The boys and girls of the political-economy class rose to their feet at the teacher's word of dismissal, and in the twinkling of an eye the scene which had been absorbing my attention disappeared, and I found myself staring at Dr. Leete's smiling countenance and endeavoring to imagine how I had come to be where I was. During the greater part and all the latter part of the session of the class so absolute had been the illusion of being actually present in the schoolroom, and so absorbing the interest of the theme, that I had quite forgotten the extraordinary device by which I was enabled to see and hear the proceedings. Now, as I recalled it, my mind reverted with an impulse of boundless curiosity to the electroscope and the processes by which it performed its miracles.
Having given me some explanation of the mechanical operation of the apparatus and the way in which it served the purpose of a prolonged optic nerve, the doctor went on to exhibit its powers on a large scale. During the following hour, without leaving my chair, I made the tour of the earth, and learned by the testimony of my senses that the transformation which had come over Boston since my former life was but a sample of that which the whole world of men had undergone. I had but to name a great city or a famous locality in any country to be at once present there so far as sight and hearing were concerned. I looked down on modern New York, then upon Chicago, upon San Francisco, and upon New Orleans, finding each of these cities quite unrecognizable but for the natural features which constituted their setting. I visited London. I heard the Parisians talk French and the Berlinese talk German, and from St. Petersburg went to Cairo by way of Delhi. One city would be bathed in the noonday sun; over the next I visited, the moon, perhaps, was rising and the stars coming out; while over the third the silence of midnight brooded. In Paris, I remember, it was raining hard, and in London fog reigned supreme. In St. Petersburg there was a snow squall. Turning from the contemplation of the changing world of men to the changeless face of Nature, I renewed my old-time acquaintance with the natural wonders of the earth--the thundering cataracts, the stormy ocean shores, the lonely mountain tops, the great rivers, the glittering splendors of the polar regions, and the desolate places of the deserts.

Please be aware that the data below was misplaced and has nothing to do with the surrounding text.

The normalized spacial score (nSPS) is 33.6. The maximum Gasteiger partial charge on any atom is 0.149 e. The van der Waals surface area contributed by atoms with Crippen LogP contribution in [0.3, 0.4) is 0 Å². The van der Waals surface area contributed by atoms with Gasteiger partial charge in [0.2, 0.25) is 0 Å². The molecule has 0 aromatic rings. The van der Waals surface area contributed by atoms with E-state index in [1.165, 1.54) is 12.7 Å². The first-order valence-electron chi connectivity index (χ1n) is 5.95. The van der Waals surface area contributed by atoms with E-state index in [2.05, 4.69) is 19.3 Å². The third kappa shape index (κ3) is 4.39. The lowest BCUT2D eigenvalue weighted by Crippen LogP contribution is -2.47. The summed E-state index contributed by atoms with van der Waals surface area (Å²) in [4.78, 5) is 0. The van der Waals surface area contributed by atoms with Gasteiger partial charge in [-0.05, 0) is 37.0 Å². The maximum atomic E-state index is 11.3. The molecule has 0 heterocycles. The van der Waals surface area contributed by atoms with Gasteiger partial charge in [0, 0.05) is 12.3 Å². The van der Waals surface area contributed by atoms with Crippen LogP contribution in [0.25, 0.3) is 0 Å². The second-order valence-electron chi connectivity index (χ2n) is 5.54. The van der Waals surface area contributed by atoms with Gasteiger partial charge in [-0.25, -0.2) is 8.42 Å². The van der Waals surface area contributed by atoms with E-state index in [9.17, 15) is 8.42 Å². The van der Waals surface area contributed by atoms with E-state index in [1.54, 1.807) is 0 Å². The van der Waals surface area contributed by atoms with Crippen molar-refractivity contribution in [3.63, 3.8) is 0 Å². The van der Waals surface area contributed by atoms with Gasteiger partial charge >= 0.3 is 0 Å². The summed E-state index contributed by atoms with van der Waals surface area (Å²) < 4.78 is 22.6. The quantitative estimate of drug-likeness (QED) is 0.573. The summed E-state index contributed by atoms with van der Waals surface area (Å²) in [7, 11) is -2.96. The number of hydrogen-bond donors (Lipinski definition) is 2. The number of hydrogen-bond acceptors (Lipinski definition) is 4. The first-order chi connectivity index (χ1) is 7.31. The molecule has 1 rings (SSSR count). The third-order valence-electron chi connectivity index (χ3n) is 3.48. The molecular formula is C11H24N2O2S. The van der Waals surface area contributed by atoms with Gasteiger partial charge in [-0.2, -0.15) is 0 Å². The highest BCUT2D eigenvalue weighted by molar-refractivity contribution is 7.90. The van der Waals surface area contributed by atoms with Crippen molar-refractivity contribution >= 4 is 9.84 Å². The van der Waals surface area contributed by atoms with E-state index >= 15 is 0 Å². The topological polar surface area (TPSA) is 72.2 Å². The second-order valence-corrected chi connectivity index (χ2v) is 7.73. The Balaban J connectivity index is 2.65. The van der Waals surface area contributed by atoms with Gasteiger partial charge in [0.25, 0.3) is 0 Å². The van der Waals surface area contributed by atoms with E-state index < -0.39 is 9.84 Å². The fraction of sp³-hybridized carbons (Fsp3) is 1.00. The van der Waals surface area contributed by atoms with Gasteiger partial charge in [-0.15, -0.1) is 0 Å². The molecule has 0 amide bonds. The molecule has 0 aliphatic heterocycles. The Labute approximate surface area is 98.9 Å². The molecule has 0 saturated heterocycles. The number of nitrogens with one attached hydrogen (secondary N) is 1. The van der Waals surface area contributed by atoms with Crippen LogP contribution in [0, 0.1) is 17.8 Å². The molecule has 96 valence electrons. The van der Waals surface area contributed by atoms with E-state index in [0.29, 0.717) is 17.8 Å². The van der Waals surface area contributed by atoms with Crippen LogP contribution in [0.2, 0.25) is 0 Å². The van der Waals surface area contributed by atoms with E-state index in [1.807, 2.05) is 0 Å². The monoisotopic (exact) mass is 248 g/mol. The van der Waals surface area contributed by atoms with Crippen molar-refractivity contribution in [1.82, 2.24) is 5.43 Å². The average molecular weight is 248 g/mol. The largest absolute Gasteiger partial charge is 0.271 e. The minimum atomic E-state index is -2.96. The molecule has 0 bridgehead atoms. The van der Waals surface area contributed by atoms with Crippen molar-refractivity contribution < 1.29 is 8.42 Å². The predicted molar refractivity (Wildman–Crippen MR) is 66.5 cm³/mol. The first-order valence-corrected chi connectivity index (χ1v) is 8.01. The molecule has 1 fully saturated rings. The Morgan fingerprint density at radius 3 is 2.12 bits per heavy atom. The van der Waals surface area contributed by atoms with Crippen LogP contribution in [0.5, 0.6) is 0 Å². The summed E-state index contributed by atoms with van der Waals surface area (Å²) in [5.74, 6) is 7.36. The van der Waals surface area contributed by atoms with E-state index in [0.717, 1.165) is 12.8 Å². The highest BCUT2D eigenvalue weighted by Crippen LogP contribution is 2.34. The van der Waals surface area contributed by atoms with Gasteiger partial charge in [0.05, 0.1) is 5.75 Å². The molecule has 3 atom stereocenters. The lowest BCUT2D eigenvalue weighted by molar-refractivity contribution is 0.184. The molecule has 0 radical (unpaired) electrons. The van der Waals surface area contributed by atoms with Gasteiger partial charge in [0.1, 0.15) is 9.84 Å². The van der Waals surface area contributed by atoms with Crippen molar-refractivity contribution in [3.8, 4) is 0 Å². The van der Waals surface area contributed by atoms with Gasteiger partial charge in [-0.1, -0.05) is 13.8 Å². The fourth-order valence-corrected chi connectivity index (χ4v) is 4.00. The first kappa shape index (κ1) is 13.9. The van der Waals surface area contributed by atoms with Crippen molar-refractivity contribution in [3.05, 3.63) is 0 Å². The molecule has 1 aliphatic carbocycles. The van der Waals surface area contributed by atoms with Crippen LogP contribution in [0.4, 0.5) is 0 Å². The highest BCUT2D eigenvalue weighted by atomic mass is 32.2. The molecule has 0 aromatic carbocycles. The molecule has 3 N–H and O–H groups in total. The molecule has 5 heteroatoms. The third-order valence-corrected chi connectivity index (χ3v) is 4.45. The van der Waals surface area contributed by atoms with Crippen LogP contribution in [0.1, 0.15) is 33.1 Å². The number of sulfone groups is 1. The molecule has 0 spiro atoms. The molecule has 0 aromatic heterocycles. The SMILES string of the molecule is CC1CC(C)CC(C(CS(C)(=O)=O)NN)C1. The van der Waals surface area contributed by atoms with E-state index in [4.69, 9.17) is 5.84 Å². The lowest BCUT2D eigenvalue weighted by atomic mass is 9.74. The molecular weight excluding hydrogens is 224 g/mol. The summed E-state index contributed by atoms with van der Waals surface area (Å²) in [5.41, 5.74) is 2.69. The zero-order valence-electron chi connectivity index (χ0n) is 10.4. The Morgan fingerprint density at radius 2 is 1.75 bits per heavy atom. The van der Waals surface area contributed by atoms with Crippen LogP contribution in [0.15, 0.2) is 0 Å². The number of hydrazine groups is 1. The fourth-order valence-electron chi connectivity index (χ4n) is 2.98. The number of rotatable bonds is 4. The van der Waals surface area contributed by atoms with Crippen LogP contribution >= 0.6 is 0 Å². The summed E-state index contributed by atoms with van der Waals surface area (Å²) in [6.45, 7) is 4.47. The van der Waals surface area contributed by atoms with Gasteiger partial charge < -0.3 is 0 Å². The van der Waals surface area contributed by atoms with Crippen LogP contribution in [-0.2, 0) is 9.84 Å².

Meanwhile the doctor explained to me that not only the telephone and electroscope were always connected with a great number of regular stations commanding all scenes of special interest, but that whenever in any part of the world there occurred a spectacle or accident of particular interest, special connections were instantly made, so that all mankind could at once see what the situation was for themselves without need of actual or alleged special artists on the spot.
With all my conceptions of time and space reduced to chaos, and well-nigh drunk with wonder, I exclaimed at last:
"I can stand no more of this just now! I am beginning to doubt seriously whether I am in or out of the body."
As a practical way of settling that question the doctor proposed a brisk walk, for we had not been out of the house that morning.
"Have we had enough of economics for the day?" he asked as we left the house, "or would you like to attend the afternoon session the teacher spoke of?"
I replied that I wished to attend it by all means.
"Very good," said the doctor; "it will doubtless be very short, and what do you say to attending it this time in person? We shall have plenty of time for our walk and can easily get to the school before the hour by taking a car from any point. Seeing this is the first time you have used the electroscope, and have no assurance except its testimony that any such school or pupils really exist, perhaps it would help to confirm any impressions you may have received to visit the spot in the body."